June 10, 2021
Hydroponic Kits, A Class, A Community: An Interview with Wendy Rodriguez
From growing beans and calendula, lettuce and celery, and even germinating blueberries and pumpkins, it’s been a busy year for Wendy Rodriguez’s students at PS 176 The Ovington School, in Brooklyn. Although the majority of her students – she teaches kindergarten through 2nd grade – were learning from home throughout the school year, the lack of a formal classroom didn’t stop these farmer-scientists from exploring, investigating, and farming from window sills, tables, and desks at home.
She spoke with us in May to share some of the highlights and lessons learned over this past school year.
The kids loved working with the kits!
The kids have become so passionate about what they’ve grown. They’ve had some amazing successes — plants with really thick stems, beautiful calendula flowers, beans. Sometimes kids don’t want to eat what they’ve grown because they’re so proud of the plants and become attached to them.
They’ve gotten creative with repurposing household materials . . .
Students learned to work with what they had at home — water bottles, milk cartons, even a toilet paper roll cut in half – for transplanting the plants when they got too big for the hydroponic wick system.
. . . And with reusing food scraps to grow food without buying seeds!
Kids went beyond what they had in the kits to grow vegetables and fruit from food scraps at home. Some grew celery, lettuce, and green onion plants from the leftover plant bases, and a few kids even germinated blueberry plants, avocados, mango and pomelo plants! One student, with a very green thumb, germinated oranges, pumpkins, and green peppers, all from leftovers!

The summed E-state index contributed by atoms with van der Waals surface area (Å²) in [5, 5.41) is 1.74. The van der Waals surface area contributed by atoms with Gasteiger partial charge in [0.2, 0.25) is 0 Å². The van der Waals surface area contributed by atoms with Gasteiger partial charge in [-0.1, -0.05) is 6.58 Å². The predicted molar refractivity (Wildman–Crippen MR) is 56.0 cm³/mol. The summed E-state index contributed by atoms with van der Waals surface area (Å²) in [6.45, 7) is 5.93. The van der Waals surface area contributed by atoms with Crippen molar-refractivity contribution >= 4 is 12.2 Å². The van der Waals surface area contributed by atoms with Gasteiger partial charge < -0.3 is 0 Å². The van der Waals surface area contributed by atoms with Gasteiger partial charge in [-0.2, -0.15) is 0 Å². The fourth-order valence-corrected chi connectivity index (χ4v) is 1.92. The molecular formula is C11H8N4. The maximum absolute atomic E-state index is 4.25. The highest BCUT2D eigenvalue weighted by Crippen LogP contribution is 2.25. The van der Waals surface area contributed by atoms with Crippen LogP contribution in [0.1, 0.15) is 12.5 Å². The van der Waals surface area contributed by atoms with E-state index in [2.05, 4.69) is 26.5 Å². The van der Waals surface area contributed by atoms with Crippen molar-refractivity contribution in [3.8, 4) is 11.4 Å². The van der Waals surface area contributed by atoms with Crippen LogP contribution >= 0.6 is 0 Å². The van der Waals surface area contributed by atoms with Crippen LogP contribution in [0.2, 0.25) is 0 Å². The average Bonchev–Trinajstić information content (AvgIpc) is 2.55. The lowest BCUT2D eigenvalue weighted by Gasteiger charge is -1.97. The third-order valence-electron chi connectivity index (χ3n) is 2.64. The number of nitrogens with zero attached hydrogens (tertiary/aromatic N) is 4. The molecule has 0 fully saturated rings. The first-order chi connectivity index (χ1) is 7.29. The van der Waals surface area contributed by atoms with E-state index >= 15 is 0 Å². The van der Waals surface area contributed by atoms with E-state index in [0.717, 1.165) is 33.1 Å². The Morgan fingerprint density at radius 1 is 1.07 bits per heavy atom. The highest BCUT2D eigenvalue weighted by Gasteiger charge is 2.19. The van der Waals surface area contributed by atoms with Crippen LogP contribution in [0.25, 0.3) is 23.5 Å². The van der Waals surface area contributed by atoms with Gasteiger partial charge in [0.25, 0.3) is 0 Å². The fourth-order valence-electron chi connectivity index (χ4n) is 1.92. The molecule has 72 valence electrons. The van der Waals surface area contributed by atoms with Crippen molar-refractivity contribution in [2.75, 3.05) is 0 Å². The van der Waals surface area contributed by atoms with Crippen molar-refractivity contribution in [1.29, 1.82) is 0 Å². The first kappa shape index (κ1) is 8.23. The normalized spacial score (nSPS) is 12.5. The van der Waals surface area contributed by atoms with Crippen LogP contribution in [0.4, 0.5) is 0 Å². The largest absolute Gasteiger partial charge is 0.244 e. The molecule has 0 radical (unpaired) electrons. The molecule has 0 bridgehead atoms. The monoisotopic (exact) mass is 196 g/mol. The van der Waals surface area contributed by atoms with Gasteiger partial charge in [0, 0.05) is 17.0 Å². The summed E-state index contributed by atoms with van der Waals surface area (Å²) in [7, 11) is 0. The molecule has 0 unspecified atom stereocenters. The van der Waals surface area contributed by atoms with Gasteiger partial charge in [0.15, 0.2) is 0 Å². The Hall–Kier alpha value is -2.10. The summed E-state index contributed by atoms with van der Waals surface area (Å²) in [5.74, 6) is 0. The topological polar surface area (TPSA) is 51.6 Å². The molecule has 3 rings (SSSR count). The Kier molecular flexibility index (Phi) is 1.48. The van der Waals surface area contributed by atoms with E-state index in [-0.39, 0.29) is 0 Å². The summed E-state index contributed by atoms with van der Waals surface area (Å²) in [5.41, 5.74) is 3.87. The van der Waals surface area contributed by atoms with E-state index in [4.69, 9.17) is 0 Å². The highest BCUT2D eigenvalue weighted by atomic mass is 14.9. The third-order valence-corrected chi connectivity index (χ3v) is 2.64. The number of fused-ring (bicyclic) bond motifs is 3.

Not everything worked but the failures are important too . . .
Sometimes plants didn’t grow, but those failures are important too, because it’s important for kids to understand that it’s okay when something doesn’t work out and to know that growing plants isn’t easy.
. . . And unplanned lessons are just as important as the planned ones!
We learned together that it was more difficult to grow the plants in the winter months, when there was less natural light and drafts from the windows. We’re having more luck growing again this spring, with better sunlight and warmer weather.
The kits inspired experiments and investigations . . . .
One 2nd grader tested the effect of temperature on plant growth by placing one plant in a heat tube and the second in front of an open window. Another student compared the effect of using fresh versus fish waste water on bean plant growth (fish waste wins — the waste provides important nutrients!).
. . . And helped create a remote community
Parents shared growing tips with Wendy, kids shared growing tips with one another, helping everybody learn and connect even when they couldn’t be together in person.
In all, shared Wendy, “it’s been a challenging year but we made it work. Kids are resilient — they adapt more easily than adults.”
Thank you, Wendy, and to all our partner teachers for the tremendous work you do, this year and every year!